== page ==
Last week, rather than weeding the garden, doing laundry and writing my blog, I traveled to Quebec City with my husband. He for golf, me for an outing. There were many “firsts.” First time in an airport and on a plane in 17 months. First time visiting the house I lived in from birth to age three. First time spending two days wandering in and out of shops and buying nothing. And the first time, I endured food poisoning in a beautiful black-and-white tiled hotel ensuite.

My mother had a saying: “Time to spare – go by air.” These words ran circles in my brain as we desperately tried to find the end of the line for the kiosk to print the bag tags, before moving to the crush of people by the conveyor belt for the suitcase drop. The oversize luggage queue was a comical mix of frustrated travelers with car seats, paddleboards, golf clubs and dog crates. Parents were doing their best to corral children from behind masks and steamed-up eyeglasses. At a point of time in our wait, we made the strategic call that I join the accordioned mass of people congregated in front of the three open doors leading into the security screening area. My husband would join me once his golf clubs were dispatched.

The minutes passed by, departure time crept closer. I stood alone, having to guzzle two bottles of water before getting to the lady who confiscates all fluids and firearms. I’m wondering what could possibly be taking so long in the big bag area. With only one more turn left before the straight line into security, my husband appears beside me. The cage for the fluffy dog ahead of him got stuck going through the X-ray machine. We made it to the gate in time to board – barely.

Setting eyes on my family home brought back no memories. I was three when we moved away. The recollections I have are from the stories told by my parents and brothers. As I gazed at the small white stucco bungalow, I imagined the hallway from the living room to the bedrooms. My mother used to tell the story of our dachshund Maxie running after me, catching his canine tooth in my ruffle-bottomed pants, so that the lace unraveled, leaving a white cotton path behind my giggles. This is the house where the picture of me lying in a quilted basket, shrouded in pink, with my two brothers in their navy blazers and grey flannel shorts crouched on either side looking down at me, was taken. Apparently, they were worried that I would only be able to speak French.

We stayed at a lovely hotel in the lower town. Close to the river, a short walk up to the iconic Chateau Frontenac and boardwalk. It was in the centre of the boutiques, galleries and restaurants that define Quebec history and culture. Armed with friends, a clean mask, and a credit card I went hunting for treasures: one-of-a-kind things that would bring me joy. Doing my best to stay above the weight of the fourth wave. Conjuring up images and events requiring a new dress, fancy shoes, perhaps a purse. I found some cute egg cups. And quickly realized that French chickens lay much smaller eggs than those west of Cornwall. At the end of Day Two of the wander, ponder, and pass, my credit card balance hadn’t changed. On a late afternoon stroll with my husband, I found a sweater that was different enough. And provided me with happy anticipation of wearing it once the weather turned. I presented my credit card and uttered a masked merci.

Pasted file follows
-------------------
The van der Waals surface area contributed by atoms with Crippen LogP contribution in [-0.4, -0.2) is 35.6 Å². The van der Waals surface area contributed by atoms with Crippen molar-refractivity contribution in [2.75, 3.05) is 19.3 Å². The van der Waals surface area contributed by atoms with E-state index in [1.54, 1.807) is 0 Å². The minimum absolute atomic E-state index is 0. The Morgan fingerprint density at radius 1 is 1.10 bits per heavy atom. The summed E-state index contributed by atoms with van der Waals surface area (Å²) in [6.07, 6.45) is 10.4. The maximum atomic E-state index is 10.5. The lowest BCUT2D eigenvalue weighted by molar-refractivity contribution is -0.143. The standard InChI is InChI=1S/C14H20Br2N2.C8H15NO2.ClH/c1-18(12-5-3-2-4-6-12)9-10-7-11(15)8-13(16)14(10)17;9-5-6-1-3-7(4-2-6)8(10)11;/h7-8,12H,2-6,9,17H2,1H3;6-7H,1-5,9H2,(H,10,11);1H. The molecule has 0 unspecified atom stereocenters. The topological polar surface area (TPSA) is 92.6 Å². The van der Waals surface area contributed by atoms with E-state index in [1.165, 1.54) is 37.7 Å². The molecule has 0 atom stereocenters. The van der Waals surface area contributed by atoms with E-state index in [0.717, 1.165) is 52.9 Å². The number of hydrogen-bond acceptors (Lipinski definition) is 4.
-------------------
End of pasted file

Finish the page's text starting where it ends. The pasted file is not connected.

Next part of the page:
I lost the final day to my toxic cleanse. Instead of a road trip and hike, I lay prone on 700 thread count sheets, trying to make my way through a tin of warm gingerale. Despite a headache, likely from dehydration, I managed to finish my book and watch a large container ship maneuver down the St. Lawrence. I was certain it was full of single-use plastic crap from far eastern factories.

The experiences of last week have reminded me that being double vaccinated has failed to return my life to anything resembling what used to be considered normal. The due diligence and processes for the privilege of being on a plane, masked and sanitized, have complicated and slowed down all aspects of travel. My usual happy anticipation of finding pretty new things was a practice of fantastical skepticism. I felt the reality of the rift between magazine pictures and how I now live and work. Massively dehydrated from six hours of retching, going to the hospital, as the case numbers are rising, was not an option.

Perhaps hoping to feel a tether to my roots, seeing my family home only magnified the need for stories to fill my memory bank. Sadly, my raconteurs are now silent.

And despite the headwinds, I know that engaging in as much of life as possible, with an open mind, patience, and gratitude is the only way forward.

At least, that is my experience.